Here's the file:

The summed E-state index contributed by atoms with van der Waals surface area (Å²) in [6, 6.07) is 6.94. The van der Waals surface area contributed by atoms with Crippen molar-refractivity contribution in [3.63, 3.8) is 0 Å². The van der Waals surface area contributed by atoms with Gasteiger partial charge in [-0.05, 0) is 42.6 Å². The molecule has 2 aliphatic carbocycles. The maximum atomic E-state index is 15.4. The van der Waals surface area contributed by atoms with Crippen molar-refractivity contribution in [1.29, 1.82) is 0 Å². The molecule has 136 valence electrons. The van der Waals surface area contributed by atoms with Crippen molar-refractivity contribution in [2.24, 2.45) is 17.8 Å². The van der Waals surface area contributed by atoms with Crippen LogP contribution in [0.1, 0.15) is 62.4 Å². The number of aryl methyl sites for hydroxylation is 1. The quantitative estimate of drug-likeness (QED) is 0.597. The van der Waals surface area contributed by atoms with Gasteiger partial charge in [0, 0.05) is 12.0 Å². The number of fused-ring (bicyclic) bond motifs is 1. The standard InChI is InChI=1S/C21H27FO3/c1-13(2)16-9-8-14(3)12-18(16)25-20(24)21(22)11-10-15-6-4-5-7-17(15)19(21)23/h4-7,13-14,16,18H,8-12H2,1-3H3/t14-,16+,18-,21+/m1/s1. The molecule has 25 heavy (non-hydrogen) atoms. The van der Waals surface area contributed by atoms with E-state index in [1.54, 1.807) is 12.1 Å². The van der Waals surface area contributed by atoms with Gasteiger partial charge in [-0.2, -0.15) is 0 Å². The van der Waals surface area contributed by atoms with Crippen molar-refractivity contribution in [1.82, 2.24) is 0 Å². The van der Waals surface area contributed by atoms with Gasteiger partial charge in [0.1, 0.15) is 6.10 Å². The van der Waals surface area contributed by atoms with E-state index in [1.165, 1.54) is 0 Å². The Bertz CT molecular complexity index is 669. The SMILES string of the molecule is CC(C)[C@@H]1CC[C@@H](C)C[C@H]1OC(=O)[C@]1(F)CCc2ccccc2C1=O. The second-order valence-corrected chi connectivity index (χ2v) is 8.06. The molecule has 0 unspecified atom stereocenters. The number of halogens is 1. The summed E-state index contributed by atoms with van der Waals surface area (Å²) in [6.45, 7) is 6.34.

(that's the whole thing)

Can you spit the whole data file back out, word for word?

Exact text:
The summed E-state index contributed by atoms with van der Waals surface area (Å²) in [6, 6.07) is 6.94. The van der Waals surface area contributed by atoms with Crippen molar-refractivity contribution in [3.63, 3.8) is 0 Å². The van der Waals surface area contributed by atoms with Gasteiger partial charge in [-0.05, 0) is 42.6 Å². The molecule has 2 aliphatic carbocycles. The maximum atomic E-state index is 15.4. The van der Waals surface area contributed by atoms with Crippen molar-refractivity contribution in [1.29, 1.82) is 0 Å². The molecule has 136 valence electrons. The van der Waals surface area contributed by atoms with Crippen molar-refractivity contribution in [2.24, 2.45) is 17.8 Å². The van der Waals surface area contributed by atoms with Crippen LogP contribution in [0.1, 0.15) is 62.4 Å². The number of aryl methyl sites for hydroxylation is 1. The quantitative estimate of drug-likeness (QED) is 0.597. The van der Waals surface area contributed by atoms with Gasteiger partial charge in [0, 0.05) is 12.0 Å². The number of fused-ring (bicyclic) bond motifs is 1. The standard InChI is InChI=1S/C21H27FO3/c1-13(2)16-9-8-14(3)12-18(16)25-20(24)21(22)11-10-15-6-4-5-7-17(15)19(21)23/h4-7,13-14,16,18H,8-12H2,1-3H3/t14-,16+,18-,21+/m1/s1. The molecule has 25 heavy (non-hydrogen) atoms. The van der Waals surface area contributed by atoms with E-state index in [1.54, 1.807) is 12.1 Å². The van der Waals surface area contributed by atoms with Gasteiger partial charge in [-0.2, -0.15) is 0 Å². The van der Waals surface area contributed by atoms with Crippen molar-refractivity contribution in [1.82, 2.24) is 0 Å². The van der Waals surface area contributed by atoms with Gasteiger partial charge in [0.1, 0.15) is 6.10 Å². The van der Waals surface area contributed by atoms with E-state index in [1.165, 1.54) is 0 Å². The Bertz CT molecular complexity index is 669. The SMILES string of the molecule is CC(C)[C@@H]1CC[C@@H](C)C[C@H]1OC(=O)[C@]1(F)CCc2ccccc2C1=O. The second-order valence-corrected chi connectivity index (χ2v) is 8.06. The molecule has 0 unspecified atom stereocenters. The number of halogens is 1. The summed E-state index contributed by atoms with van der Waals surface area (Å²) in [6.45, 7) is 6.34.